Employment Tribunals deal with workplace disputes, like unfair dismissal, redundancy, and claims of discrimination. They also hear cases involving unpaid wages and protected disclosures (often known as whistleblowing).
People can bring their own legal representation to an employment tribunal hearing or represent themselves. Some trade unions and law firms offer free representation and advice for employment tribunal claims.
When you are representing yourself at a Tribunal hearing you need to prepare your case. This includes filling in any relevant forms, collating evidence and identifying witnesses. You also need to prepare for cross-examination by working out what information you need the tribunal to hear and designing questions that will extract this. Specialist solicitors and barristers are highly skilled in this and can quickly identify the information that is crucial to your case.
At the tribunal hearing you will be seated in a room with an employment judge and any lay members of the panel. Each party will then present their case by calling witnesses and producing any documents they wish to use. The other side will then be able to cross-examine the witnesses.
At the end of the case the representative will make what are known as closing submissions. This is where they seek to persuade the judge, through legal arguments and summaries of the evidence, that their client should win the case.
A representative will help you to complete your tribunal claim form and answer any questions from the Tribunal on legal points. They will also work behind the scenes to agree timelines with your employer for sharing documents with them.
It can be difficult to get witnesses to attend and they may sometimes change their minds – this can make it hard to question them. An employment tribunal representative will often try to persuade them to attend.
At the main hearing, both parties will sit at tables facing an employment judge and tribunal members (collectively called the panel). They will each be able to present their argument to the panel and call witnesses. The respondent can then ask the claimant and their representatives questions – this is called cross-examination. It is important to have specialist employment tribunal representation because failure to do so can lead to costly reputational damage and business losses. The best way to prevent such a claim is by carefully managing workplace disputes via your internal procedures.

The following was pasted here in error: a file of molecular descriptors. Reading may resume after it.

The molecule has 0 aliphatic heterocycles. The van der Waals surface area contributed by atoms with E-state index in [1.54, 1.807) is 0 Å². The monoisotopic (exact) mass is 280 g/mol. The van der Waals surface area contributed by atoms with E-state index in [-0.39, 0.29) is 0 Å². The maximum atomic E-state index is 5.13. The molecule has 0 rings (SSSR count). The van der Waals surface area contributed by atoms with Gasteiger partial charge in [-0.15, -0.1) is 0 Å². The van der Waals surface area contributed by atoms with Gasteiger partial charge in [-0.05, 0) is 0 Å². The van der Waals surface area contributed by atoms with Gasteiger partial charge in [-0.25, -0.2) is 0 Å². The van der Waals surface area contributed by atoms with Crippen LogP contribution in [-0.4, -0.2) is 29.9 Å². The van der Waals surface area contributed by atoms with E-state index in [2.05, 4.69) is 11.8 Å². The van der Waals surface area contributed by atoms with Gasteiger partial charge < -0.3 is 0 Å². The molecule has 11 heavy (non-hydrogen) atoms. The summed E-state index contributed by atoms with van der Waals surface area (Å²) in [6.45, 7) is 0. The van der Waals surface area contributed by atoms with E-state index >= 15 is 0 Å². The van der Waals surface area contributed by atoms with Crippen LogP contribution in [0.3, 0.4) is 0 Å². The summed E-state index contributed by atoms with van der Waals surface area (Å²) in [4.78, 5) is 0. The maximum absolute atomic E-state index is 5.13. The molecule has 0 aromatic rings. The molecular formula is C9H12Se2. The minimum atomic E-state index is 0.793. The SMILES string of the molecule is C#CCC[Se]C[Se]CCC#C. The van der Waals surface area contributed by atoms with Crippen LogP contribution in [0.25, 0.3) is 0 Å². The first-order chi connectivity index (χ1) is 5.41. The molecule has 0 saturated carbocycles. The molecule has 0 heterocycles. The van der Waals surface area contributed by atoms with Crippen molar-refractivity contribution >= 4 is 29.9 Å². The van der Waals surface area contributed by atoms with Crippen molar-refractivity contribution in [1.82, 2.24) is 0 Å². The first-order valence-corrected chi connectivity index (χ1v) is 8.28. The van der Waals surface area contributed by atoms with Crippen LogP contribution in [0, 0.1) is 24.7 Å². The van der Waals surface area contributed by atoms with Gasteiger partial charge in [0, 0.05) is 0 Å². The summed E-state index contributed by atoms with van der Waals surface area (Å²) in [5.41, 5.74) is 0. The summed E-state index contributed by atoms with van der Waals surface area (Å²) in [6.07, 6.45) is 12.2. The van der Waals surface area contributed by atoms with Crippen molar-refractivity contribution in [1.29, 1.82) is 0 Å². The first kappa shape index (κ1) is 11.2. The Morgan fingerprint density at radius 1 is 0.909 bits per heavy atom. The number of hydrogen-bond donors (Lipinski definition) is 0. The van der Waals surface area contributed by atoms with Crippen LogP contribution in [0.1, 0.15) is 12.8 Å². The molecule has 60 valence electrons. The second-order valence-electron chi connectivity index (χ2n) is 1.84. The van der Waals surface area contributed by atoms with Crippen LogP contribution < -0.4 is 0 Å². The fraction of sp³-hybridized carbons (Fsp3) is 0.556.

The employer’s representative, if they have one, will usually ask you questions about your evidence. This is called cross-examination and it’s your chance to question the facts your employer has given as part of their case. It’s important that you answer these questions honestly but don’t be rude or aggressive – it might damage your chances of winning the claim.
Both sides might call witnesses to support their claims. These people will be asked questions by the judge and their representatives. They will have to give their evidence on oath or affirm – that means they’re promising it’s true.
If you win a tribunal claim, your employer may have to pay your legal costs. However, you might be able to get free representation or advice through ACAS or a trade union. You might also be able to apply for a grant to cover the cost of your representation or advice from the Legal Aid Agency.
An employment tribunal hearing will usually involve a panel of three people – an employment judge who is legally qualified and two non-legally-qualified members, normally one of whom has a background giving their perspective as an employer or a representative from a trade union. The tribunal is more informal than a normal court but still has rules about what happens and who speaks when.
At the end of the hearing, the judge will make a decision about liability and list the case for a remedies hearing (to decide compensation). Sometimes they will announce their decision at the end of the hearing; other times they may send it to you later.
Specialist employment law representation is essential to protect your business and reputation should a claim be made. It can also help you to avoid costly and protracted tribunal proceedings by ensuring that claims are dealt with appropriately from the outset. Often claims can be settled before a full hearing, or after a liability judgment but before the tribunal lists it for a remedies hearing.